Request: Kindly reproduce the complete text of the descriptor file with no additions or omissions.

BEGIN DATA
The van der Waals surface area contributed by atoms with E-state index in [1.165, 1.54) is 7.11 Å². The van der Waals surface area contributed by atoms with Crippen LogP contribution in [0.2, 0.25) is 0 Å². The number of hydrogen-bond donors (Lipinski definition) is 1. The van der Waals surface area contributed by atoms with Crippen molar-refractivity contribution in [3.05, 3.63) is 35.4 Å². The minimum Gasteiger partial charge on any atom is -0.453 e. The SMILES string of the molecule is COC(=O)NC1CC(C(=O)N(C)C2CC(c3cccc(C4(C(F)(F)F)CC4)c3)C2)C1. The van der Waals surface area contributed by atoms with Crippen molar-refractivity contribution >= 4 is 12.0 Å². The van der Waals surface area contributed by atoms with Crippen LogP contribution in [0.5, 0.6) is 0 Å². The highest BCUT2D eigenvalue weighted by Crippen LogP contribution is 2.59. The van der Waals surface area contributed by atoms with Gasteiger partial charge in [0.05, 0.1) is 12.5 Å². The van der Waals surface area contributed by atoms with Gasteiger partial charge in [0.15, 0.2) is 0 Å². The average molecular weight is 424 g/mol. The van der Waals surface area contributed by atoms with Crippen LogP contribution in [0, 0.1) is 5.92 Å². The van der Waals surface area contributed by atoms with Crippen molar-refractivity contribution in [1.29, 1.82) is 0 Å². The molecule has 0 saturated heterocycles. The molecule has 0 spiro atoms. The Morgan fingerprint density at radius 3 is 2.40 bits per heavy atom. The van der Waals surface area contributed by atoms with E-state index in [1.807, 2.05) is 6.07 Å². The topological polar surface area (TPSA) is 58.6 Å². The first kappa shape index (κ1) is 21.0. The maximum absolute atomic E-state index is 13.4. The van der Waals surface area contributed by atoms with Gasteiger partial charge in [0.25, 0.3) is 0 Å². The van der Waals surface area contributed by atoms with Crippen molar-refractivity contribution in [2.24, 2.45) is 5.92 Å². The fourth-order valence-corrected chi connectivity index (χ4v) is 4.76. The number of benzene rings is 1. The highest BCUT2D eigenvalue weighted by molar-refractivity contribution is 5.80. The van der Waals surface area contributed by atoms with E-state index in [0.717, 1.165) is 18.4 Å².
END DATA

The van der Waals surface area contributed by atoms with E-state index in [1.165, 1.54) is 7.11 Å². The van der Waals surface area contributed by atoms with Crippen LogP contribution in [0.2, 0.25) is 0 Å². The number of hydrogen-bond donors (Lipinski definition) is 1. The van der Waals surface area contributed by atoms with Crippen molar-refractivity contribution in [3.05, 3.63) is 35.4 Å². The minimum Gasteiger partial charge on any atom is -0.453 e. The SMILES string of the molecule is COC(=O)NC1CC(C(=O)N(C)C2CC(c3cccc(C4(C(F)(F)F)CC4)c3)C2)C1. The van der Waals surface area contributed by atoms with Crippen molar-refractivity contribution >= 4 is 12.0 Å². The van der Waals surface area contributed by atoms with Crippen LogP contribution in [0.5, 0.6) is 0 Å². The highest BCUT2D eigenvalue weighted by Crippen LogP contribution is 2.59. The van der Waals surface area contributed by atoms with Gasteiger partial charge in [0.05, 0.1) is 12.5 Å². The van der Waals surface area contributed by atoms with Gasteiger partial charge in [0.15, 0.2) is 0 Å². The average molecular weight is 424 g/mol. The van der Waals surface area contributed by atoms with Crippen LogP contribution in [0, 0.1) is 5.92 Å². The van der Waals surface area contributed by atoms with Crippen molar-refractivity contribution in [1.29, 1.82) is 0 Å². The molecule has 0 saturated heterocycles. The molecule has 0 spiro atoms. The Morgan fingerprint density at radius 3 is 2.40 bits per heavy atom. The van der Waals surface area contributed by atoms with E-state index in [1.807, 2.05) is 6.07 Å². The topological polar surface area (TPSA) is 58.6 Å². The first kappa shape index (κ1) is 21.0. The maximum absolute atomic E-state index is 13.4. The van der Waals surface area contributed by atoms with Gasteiger partial charge in [0.25, 0.3) is 0 Å². The van der Waals surface area contributed by atoms with Crippen molar-refractivity contribution in [2.24, 2.45) is 5.92 Å². The fourth-order valence-corrected chi connectivity index (χ4v) is 4.76. The number of benzene rings is 1. The highest BCUT2D eigenvalue weighted by molar-refractivity contribution is 5.80. The van der Waals surface area contributed by atoms with E-state index in [0.717, 1.165) is 18.4 Å².